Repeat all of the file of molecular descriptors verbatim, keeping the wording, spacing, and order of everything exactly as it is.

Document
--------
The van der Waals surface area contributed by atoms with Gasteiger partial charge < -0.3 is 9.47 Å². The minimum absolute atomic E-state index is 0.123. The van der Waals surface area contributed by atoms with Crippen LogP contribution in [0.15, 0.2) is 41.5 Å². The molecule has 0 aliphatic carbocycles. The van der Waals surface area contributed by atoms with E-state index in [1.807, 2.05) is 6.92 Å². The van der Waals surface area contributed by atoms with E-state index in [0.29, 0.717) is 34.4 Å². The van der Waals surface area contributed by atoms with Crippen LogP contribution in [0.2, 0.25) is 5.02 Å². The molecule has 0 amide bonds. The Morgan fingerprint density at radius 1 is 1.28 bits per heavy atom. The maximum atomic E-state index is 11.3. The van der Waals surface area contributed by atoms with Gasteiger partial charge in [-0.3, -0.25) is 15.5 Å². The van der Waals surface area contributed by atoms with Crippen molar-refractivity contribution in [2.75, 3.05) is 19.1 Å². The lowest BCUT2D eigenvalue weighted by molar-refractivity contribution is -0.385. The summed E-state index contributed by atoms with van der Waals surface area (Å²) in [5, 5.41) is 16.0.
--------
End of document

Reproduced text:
The van der Waals surface area contributed by atoms with Gasteiger partial charge < -0.3 is 9.47 Å². The minimum absolute atomic E-state index is 0.123. The van der Waals surface area contributed by atoms with Crippen LogP contribution in [0.15, 0.2) is 41.5 Å². The molecule has 0 aliphatic carbocycles. The van der Waals surface area contributed by atoms with E-state index in [1.807, 2.05) is 6.92 Å². The van der Waals surface area contributed by atoms with E-state index in [0.29, 0.717) is 34.4 Å². The van der Waals surface area contributed by atoms with Crippen LogP contribution in [0.2, 0.25) is 5.02 Å². The molecule has 0 amide bonds. The Morgan fingerprint density at radius 1 is 1.28 bits per heavy atom. The maximum atomic E-state index is 11.3. The van der Waals surface area contributed by atoms with Gasteiger partial charge in [-0.3, -0.25) is 15.5 Å². The van der Waals surface area contributed by atoms with Crippen molar-refractivity contribution in [2.75, 3.05) is 19.1 Å². The lowest BCUT2D eigenvalue weighted by molar-refractivity contribution is -0.385. The summed E-state index contributed by atoms with van der Waals surface area (Å²) in [5, 5.41) is 16.0.